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I'm working as a software developer and have a project that I've taken over from an old colleague which is developed on a mac with OSX El Capitan. I'm having some problems updating Xcode to the newest version and from what I've read I have to install a more current version of the OS, so I've downloaded macOS High Sierra.

Before I go ahead and install it I just wanted to ask someone who has more experience with this to avoid losing anything important.

I've backed up the data using the Time Machine feature, I've done it twice just to check if it could and it looks like it works.

Is there anything special that I should be aware of about the OS in general & as a developer that affects the update process?

Is there any way to validate the backup just to make sure that nothing on it is corrupted?

Any information is appreciated.

  • If the project is written in objective-C and not with garbage collection then should be easy to port however if it is in Swift or with garbage collection then the code will need quite a bit of work. – Mark Nov 28 '17 at 18:29
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First off, why do you need to update beyond El Capitan? Yes, it will be end of life in a little less than a year, but if your concern is just getting started with the development project, you don't need to update macOS. A project built on Xcode 7.x and El Capitan will work just fine on (High) Sierra.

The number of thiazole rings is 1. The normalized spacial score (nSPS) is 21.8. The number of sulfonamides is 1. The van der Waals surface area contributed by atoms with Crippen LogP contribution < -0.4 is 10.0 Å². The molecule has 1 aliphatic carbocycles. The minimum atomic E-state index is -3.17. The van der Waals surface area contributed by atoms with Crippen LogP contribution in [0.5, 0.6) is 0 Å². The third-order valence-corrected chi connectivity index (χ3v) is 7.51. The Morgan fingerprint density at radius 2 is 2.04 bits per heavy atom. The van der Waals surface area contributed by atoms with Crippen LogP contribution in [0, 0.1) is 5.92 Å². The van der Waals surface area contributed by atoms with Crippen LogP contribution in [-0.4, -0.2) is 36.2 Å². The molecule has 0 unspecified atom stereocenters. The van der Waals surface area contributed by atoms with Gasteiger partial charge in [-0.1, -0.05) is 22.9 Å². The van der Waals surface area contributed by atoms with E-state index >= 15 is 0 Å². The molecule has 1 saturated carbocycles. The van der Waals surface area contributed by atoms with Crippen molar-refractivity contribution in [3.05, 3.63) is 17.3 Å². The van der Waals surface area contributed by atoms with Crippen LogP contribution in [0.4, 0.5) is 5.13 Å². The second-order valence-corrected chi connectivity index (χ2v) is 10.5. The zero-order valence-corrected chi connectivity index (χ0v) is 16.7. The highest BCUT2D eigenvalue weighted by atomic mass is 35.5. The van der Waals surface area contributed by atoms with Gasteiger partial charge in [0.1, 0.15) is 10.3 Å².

Putting that aside, yes, the latest Xcode will require the latest version of macOS. If you've done Time Machine backups of the box, then you shouldn't run into any issues with the OS and environment provided the backup is good (which you've indicated). For extra peace of mind, you could copy the project itself to an another disk or just make sure it is up-to-date with the source code repository (it IS in version control, right?!)

A project created with Xcode for El Capitan will (I believe) work without modifications on Xcode for High Sierra. However, you'll need to update the project for it to take advantage of the features of the newer OS / frameworks (e.g. something like Siri integration wouldn't be available without re-targeting the project to a newer framework version). Just be sure that if you're going to move to the newer version that you stay mindful of what minimum OS X / macOS version you want to support; you can easily lock out anything older than High Sierra which might not be your intention. In general, you want to support the minimum OSX version that has the features you need, so perhaps Mavericks (10.9) or Yosemite (10.10) would be a good starting point, but I'd probably just leave it as it was set by the previous developer.

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